We examined factors associated with and reasons for perceived susceptibility to COVID-19 among urban and rural adults in Alabama. We surveyed 575 eligible participants' engagement in preventive behaviors, concern about COVID-19 in their communities, perceived susceptibility to the virus, and reasons for susceptibility across three response options (Yes, No, and Don't Know/Not Sure). Bivariate analyses compared characteristics by level of perceived susceptibility to COVID-19. A multinomial logistic regression model evaluated the association of demographics, health insurance coverage, and chronic illness status with perceived susceptibility. Participants' race, gender, and educational attainment were significantly associated with perceived susceptibility to COVID-19. African Americans and males had higher odds of responding 'No', compared to 'Yes' and 'Don't Know/Not Sure' than Whites and females. Participants with a high school education and lower had higher odds of responding 'Don't Know/Not Sure' versus 'Yes' compared to those with college or higher education. Those unconcerned about COVID-19 in their community had higher odds of responding 'No' (OR = 2.51, CI 1.35-4.68) and 'Don't Know/Not Sure' (OR = 2.51, CI 1.26-4.99) versus 'Yes', as compared to those who were concerned. Possibility of exposure at work was the most frequent reasons for perceiving themselves susceptible to COVID-19, engagement in recommended preventive measures was the most frequent reason among respondents who indicated 'No', and uncertainty/perception that everyone is at risk was the most frequent reason among the ones who indicated 'Don't Know/Not Sure'. Results indicate that tailored efforts to heighten perceived susceptibility to COVID-19 among specific demographics are needed.


Subject(s)
COVID-19 , Disease Susceptibility/ethnology , Rural Population/statistics & numerical data , Urban Population/statistics & numerical data , Adult , Aged , Alabama/epidemiology , COVID-19/epidemiology , Educational Status , Female , Health Belief Model , Humans , Male , Middle Aged , Minority Health , Risk Factors , SARS-CoV-2 , Surveys and Questionnaires
17.
Emerg Infect Dis ; 27(4): 1032-1038, 2021 04.
Article in English | MEDLINE | ID: covidwho-1085129

ABSTRACT

The coronavirus disease (COVID-19) pandemic has severely impacted the meat processing industry in the United States. We sought to detail demographics and outcomes of severe acute respiratory syndrome coronavirus 2 infections among workers in Nebraska meat processing facilities and determine the effects of initiating universal mask policies and installing physical barriers at 13 meat processing facilities. During April 1-July 31, 2020, COVID-19 was diagnosed in 5,002 Nebraska meat processing workers (attack rate 19%). After initiating both universal masking and physical barrier interventions, 8/13 facilities showed a statistically significant reduction in COVID-19 incidence in <10 days. Characteristics and incidence of confirmed cases aligned with many nationwide trends becoming apparent during this pandemic: specifically, high attack rates among meat processing industry workers, disproportionately high risk of adverse outcomes among ethnic and racial minority groups and men, and effectiveness of using multiple prevention and control interventions to reduce disease transmission.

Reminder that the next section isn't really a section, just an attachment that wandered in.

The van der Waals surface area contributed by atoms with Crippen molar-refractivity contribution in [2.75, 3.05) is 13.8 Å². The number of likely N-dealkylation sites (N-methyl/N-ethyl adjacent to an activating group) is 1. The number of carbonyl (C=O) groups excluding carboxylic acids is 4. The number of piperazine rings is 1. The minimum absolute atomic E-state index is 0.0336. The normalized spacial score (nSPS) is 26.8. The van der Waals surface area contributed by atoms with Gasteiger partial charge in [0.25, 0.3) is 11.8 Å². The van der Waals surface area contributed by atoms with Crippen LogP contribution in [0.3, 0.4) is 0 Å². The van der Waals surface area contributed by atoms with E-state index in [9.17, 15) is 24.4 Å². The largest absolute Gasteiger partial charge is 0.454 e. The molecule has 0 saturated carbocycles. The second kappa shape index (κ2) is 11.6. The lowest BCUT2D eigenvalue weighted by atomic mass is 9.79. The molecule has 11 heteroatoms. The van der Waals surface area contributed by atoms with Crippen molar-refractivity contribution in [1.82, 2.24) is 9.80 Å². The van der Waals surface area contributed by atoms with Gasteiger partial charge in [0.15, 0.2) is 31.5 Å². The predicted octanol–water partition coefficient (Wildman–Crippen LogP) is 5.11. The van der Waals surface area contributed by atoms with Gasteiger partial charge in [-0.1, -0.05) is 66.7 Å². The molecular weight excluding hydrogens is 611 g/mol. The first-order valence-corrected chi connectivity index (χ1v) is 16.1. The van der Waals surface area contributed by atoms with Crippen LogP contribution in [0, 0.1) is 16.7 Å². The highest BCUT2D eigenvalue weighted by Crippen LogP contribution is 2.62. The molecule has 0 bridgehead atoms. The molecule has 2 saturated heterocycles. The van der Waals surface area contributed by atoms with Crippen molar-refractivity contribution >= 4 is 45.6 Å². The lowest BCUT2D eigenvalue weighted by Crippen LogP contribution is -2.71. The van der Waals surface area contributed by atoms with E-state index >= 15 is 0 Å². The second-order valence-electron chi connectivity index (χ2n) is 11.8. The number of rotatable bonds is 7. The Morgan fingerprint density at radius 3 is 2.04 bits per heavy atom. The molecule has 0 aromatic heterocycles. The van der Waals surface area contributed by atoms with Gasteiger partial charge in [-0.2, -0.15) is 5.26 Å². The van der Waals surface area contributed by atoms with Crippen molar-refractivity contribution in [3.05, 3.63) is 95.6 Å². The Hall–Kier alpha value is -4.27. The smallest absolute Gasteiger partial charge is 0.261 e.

Subject(s)
COVID-19 , Disease Transmission, Infectious/prevention & control , Food-Processing Industry , Infection Control , Meat-Packing Industry , Adult , COVID-19/diagnosis , COVID-19/epidemiology , COVID-19/prevention & control , COVID-19/transmission , Female , Food-Processing Industry/methods , Food-Processing Industry/organization & administration , Food-Processing Industry/trends , Humans , Incidence , Infection Control/instrumentation , Infection Control/methods , Infection Control/organization & administration , Male , Meat-Packing Industry/methods , Meat-Packing Industry/organization & administration , Meat-Packing Industry/trends , Minority Health/statistics & numerical data , Nebraska/epidemiology , Occupational Health/standards , Outcome Assessment, Health Care , Personal Protective Equipment/standards , Risk Assessment , SARS-CoV-2/isolation & purification , Workplace/standards
18.
AMA J Ethics ; 23(2): E189-195, 2021 02 01.
Article in English | MEDLINE | ID: covidwho-1080733

ABSTRACT

Following the US Civil War, newly freed Black Americans had significantly poorer health than Whites. Founded in 1865, the Freedmen's Bureau offered a range of support (eg, food, health care, shelter, legal aid) to try to improve health among the newly freed. The COVID-19 pandemic has exposed the persistence of racial health inequity in American life. Ethical obligations to address it exist now, just as they did in 1865.


Subject(s)
African Americans , Healthcare Disparities/history , Minority Health/history , COVID-19/epidemiology , COVID-19/ethnology , History, 19th Century , History, 20th Century , Humans , Public Health/ethics , United States/epidemiology